Do you think Newton HS needs more security?

Newton High School currently has multiple school resource officers assigned to the school to ensure a safe learning and working environment for our students and staff. In addition, the school system employs a school safety coordinator who works closely with School Resource Officers, local law enforcement officials, and school administrators.

Do you think many students are fighting so they can post it on social media?

Students have multiple reasons for fighting and social media often does play a role. It’s important to note that our schools are a microcosm of our communities. When fights do occur on school campus, they are often the result of something that has taken place at home in the student’s neighborhood or local community. They bring the issues with them into the school environment. When school officials are made aware of possible situations, they do everything they can to mitigate the problem. This is where we can use the help of our parents and greater community. If you hear of a situation, please report it to the school.

What can be done to stop all the fights?

We have researched the data and fights are actually at a five-year low at Newton High School. We are seeing less, not more fights on campus as we enforce our student code of conduct and make it known to all that fights will not be tolerated at school. In addition to disciplinary action, students involved in fighting on campus may also face criminal charges. Our school and district doesn’t just operate on a reactionary basis. We have multiple supports in place to prevent issues like fighting before they occur. For instance, Newton High School and other schools in our district utilize Positive Behavioral Interventions and Supports (PBIS) to create atmospheres where all students can succeed.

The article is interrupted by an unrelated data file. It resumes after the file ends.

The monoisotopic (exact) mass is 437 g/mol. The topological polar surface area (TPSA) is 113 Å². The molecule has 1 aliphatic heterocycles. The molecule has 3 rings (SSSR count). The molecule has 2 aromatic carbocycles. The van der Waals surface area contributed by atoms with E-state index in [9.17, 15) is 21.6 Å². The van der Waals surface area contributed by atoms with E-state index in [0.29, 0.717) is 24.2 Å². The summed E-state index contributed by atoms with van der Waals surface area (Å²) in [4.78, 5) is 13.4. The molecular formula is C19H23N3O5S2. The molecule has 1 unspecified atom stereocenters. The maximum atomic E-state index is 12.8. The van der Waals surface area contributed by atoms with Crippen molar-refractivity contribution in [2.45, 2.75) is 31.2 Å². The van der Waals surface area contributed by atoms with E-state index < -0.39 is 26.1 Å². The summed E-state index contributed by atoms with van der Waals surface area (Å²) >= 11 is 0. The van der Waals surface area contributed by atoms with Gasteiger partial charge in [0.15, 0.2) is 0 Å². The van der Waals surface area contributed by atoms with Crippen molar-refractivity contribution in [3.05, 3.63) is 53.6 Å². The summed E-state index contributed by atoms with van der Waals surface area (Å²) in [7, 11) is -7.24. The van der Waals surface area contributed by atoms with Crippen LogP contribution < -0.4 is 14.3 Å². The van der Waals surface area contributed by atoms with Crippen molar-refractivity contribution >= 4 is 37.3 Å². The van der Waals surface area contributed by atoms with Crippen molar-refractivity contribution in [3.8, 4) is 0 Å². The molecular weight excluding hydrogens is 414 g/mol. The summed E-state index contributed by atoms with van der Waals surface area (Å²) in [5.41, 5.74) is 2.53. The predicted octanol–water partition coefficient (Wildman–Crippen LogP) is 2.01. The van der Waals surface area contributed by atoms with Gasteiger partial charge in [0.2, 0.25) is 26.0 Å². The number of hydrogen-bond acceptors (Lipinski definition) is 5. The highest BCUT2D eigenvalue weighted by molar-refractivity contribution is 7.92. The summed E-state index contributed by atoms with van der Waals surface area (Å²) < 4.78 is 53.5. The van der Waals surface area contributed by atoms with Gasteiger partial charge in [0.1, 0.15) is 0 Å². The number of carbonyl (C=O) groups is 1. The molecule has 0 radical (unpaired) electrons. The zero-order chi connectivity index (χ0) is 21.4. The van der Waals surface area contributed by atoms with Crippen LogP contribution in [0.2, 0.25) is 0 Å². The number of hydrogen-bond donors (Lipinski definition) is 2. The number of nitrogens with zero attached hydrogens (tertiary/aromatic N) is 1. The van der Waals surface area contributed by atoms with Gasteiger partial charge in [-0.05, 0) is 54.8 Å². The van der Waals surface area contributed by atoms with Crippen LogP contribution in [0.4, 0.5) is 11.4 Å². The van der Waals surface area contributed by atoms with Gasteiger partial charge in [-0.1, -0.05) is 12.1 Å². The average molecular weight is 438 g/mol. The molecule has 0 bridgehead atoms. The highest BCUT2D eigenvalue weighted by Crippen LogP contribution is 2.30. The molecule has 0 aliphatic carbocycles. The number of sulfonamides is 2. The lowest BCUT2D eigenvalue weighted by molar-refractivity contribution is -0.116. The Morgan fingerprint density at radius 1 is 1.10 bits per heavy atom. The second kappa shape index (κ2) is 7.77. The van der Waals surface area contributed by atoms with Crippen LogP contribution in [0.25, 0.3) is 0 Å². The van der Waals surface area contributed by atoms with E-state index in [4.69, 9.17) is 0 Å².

We have video of teachers pulling students hair to break up a fight at Newton HS, any response to how bad it’s getting?

Again, fights at Newton High School are at a five-year low. We are unaware of this incident but if parents have video footage they would like to share with us they are encouraged to do so.

How do you make students feel safe? We spoke to some students who are afraid to go to school. Clements middle & Newton HS

We have always encouraged any student or parent with a safety concern to contact a school administrator or resource officer for assistance. Once we are made aware of a concern, we takes steps to investigate and intervene, including notification of parents for their support.

We repeatedly emphasize the code of conduct and consequences for physical confrontation between and among students at school. We encourage and appreciate parents reinforcing it at home as well.

Finally, as always, student safety is our foremost priority every moment of every day. Student conflict is not a new phenomenon. There is no singular cause or motivation for all instances of student conflict. What is consistent across all cases is that students who violate the code of conduct are dealt with swiftly, consistently, and according to the Student Code of Conduct.